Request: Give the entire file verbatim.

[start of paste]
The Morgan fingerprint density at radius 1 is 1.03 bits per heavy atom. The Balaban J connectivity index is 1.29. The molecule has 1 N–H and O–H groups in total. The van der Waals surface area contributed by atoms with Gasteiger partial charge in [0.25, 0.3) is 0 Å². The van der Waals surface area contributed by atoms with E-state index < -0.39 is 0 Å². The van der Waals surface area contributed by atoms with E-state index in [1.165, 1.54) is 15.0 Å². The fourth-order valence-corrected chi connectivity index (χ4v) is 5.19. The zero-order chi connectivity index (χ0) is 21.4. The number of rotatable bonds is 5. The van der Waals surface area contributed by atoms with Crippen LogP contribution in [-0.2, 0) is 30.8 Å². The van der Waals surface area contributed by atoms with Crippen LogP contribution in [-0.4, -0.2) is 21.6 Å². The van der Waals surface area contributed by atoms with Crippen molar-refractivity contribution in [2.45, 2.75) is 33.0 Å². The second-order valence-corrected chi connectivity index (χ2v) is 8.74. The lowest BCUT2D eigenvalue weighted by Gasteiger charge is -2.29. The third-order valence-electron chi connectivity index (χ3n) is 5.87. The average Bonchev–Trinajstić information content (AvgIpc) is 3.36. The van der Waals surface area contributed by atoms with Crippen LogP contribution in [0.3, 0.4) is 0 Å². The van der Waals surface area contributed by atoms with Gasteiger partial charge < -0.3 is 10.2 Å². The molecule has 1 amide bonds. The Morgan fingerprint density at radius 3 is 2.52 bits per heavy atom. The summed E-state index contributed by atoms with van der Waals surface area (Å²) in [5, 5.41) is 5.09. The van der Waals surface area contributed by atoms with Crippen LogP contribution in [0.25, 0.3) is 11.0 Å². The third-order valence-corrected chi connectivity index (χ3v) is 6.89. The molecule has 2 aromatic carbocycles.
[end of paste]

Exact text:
The Morgan fingerprint density at radius 1 is 1.03 bits per heavy atom. The Balaban J connectivity index is 1.29. The molecule has 1 N–H and O–H groups in total. The van der Waals surface area contributed by atoms with Gasteiger partial charge in [0.25, 0.3) is 0 Å². The van der Waals surface area contributed by atoms with E-state index < -0.39 is 0 Å². The van der Waals surface area contributed by atoms with E-state index in [1.165, 1.54) is 15.0 Å². The fourth-order valence-corrected chi connectivity index (χ4v) is 5.19. The zero-order chi connectivity index (χ0) is 21.4. The number of rotatable bonds is 5. The van der Waals surface area contributed by atoms with Crippen LogP contribution in [-0.2, 0) is 30.8 Å². The van der Waals surface area contributed by atoms with Crippen LogP contribution in [-0.4, -0.2) is 21.6 Å². The van der Waals surface area contributed by atoms with Crippen molar-refractivity contribution in [2.45, 2.75) is 33.0 Å². The second-order valence-corrected chi connectivity index (χ2v) is 8.74. The lowest BCUT2D eigenvalue weighted by Gasteiger charge is -2.29. The third-order valence-electron chi connectivity index (χ3n) is 5.87. The average Bonchev–Trinajstić information content (AvgIpc) is 3.36. The van der Waals surface area contributed by atoms with Crippen LogP contribution in [0.3, 0.4) is 0 Å². The van der Waals surface area contributed by atoms with Gasteiger partial charge < -0.3 is 10.2 Å². The molecule has 1 amide bonds. The Morgan fingerprint density at radius 3 is 2.52 bits per heavy atom. The summed E-state index contributed by atoms with van der Waals surface area (Å²) in [5, 5.41) is 5.09. The van der Waals surface area contributed by atoms with Crippen LogP contribution in [0.25, 0.3) is 11.0 Å². The third-order valence-corrected chi connectivity index (χ3v) is 6.89. The molecule has 2 aromatic carbocycles.